MOJAVE (AP) — A Southern California wind farm has been assured by federal authorities that they won’t prosecute if the company’s whirring turbine blades kill any endangered California condors.
The wind farm operated by Alta Windpower Development in the Tehachapi Mountains has been granted a right of way by the U.S. Bureau of Land Management and the U.S. Fish and Wildlife Service, The Los Angeles Times reports.
That means the 2,300-acre wind farm is protected from prosecution if a condor is killed for the next 30 years. The farm is located about 100 miles north of Los Angeles, near the high desert town of Mojave.
Officials don’t believe it’s likely any condors would be killed at the wind farm because the area is devoid of the type of updrafts that carry the scavengers, which can have a 10-foot wingspan.
The wind farm, a subsidiary of Terra-Gen Power, has also downsized its project from 106 turbines to 51, in order to minimize its effect on wildlife.
The farm also plans to install a detection system to turn off its 456-foot turbines when condors are spotted near them. Radio transmitters attached to the condors would cause the turbine blades to slow from 150 mph to 15 mph whenever a condor comes within 2 miles.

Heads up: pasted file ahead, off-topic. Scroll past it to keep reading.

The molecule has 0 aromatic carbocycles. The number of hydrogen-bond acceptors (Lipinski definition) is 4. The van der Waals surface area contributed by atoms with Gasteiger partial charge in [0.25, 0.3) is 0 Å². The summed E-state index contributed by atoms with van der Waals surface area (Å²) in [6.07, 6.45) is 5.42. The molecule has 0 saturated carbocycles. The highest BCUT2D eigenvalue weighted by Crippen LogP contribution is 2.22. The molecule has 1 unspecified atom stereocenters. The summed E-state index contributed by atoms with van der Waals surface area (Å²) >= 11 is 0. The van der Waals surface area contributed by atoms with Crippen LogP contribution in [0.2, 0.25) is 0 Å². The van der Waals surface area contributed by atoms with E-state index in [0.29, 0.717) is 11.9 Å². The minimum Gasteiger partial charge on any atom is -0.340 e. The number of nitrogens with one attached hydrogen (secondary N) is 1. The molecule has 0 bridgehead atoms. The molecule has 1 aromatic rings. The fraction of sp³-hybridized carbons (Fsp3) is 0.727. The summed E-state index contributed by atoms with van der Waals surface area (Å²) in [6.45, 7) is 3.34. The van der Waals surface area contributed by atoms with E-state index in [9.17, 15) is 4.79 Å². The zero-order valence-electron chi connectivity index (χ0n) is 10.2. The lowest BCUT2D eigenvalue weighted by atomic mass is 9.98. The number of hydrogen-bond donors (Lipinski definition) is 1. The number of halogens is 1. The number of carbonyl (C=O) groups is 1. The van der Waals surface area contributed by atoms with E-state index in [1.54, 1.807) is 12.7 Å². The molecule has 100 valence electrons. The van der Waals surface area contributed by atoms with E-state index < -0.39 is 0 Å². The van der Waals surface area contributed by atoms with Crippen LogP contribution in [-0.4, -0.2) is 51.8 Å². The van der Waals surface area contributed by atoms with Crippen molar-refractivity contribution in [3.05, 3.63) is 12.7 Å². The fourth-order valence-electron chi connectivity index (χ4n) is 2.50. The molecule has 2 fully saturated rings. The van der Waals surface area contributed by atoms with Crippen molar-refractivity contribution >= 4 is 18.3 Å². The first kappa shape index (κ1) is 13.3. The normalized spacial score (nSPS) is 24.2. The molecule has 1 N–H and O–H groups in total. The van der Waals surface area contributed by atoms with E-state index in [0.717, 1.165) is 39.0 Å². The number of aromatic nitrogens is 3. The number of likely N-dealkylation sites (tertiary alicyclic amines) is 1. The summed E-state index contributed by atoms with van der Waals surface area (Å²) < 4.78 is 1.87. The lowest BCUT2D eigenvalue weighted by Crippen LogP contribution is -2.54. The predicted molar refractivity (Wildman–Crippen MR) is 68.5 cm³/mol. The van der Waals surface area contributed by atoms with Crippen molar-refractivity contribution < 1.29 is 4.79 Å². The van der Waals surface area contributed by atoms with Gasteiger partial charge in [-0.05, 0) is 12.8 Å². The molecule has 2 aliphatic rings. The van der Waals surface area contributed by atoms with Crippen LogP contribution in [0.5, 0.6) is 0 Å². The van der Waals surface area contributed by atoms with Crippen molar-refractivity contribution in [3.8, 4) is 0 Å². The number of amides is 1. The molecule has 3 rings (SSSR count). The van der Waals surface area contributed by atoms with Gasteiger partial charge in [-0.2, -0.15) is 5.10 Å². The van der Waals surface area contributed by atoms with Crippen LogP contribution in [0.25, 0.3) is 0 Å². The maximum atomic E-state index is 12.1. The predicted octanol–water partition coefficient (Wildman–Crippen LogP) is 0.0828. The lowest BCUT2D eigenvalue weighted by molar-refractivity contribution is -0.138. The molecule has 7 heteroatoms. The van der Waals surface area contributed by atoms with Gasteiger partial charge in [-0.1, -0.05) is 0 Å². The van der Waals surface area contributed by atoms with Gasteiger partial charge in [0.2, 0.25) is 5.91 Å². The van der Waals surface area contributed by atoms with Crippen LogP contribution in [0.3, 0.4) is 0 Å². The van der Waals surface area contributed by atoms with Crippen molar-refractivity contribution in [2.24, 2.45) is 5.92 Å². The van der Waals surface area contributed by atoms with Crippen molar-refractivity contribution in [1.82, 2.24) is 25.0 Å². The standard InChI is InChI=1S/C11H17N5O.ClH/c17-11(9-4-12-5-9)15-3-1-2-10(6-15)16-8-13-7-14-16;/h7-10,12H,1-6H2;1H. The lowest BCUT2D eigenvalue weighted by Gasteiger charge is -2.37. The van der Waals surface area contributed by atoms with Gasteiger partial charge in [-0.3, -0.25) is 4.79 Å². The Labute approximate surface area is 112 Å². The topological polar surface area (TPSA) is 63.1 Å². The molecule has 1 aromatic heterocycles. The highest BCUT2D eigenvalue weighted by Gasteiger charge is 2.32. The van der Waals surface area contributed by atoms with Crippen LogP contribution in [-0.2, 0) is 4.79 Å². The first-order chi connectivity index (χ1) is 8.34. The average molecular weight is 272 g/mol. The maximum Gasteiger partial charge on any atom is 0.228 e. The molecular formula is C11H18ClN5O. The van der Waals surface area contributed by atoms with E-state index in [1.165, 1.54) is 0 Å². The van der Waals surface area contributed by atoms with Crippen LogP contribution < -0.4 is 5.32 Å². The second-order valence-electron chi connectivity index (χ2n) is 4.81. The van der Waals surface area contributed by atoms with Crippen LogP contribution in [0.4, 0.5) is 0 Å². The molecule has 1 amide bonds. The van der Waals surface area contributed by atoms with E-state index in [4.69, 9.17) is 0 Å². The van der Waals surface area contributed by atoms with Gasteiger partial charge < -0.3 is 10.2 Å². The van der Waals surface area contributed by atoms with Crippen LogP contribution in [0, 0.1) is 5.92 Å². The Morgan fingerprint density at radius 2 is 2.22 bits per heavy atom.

Terra-Gen said it intends to share its detection data with other wind farm and will provide $100,000 a year for condor recovery efforts.
Fish and Wildlife field supervisor Steve Henry said the agreement is a standard bearer for the wind industry, adding that it “provides condors with more protections than they have right now.”
Some environmentalists worry the plan weakens federal protections for endangered species.
“The California condor is a flagship species of the Endangered Species Act,” said Kelly Fuller, wind campaign coordinator for the American Bird Conservancy, told the newspaper. “If taking a condor is allowed, what won’t be allowed?”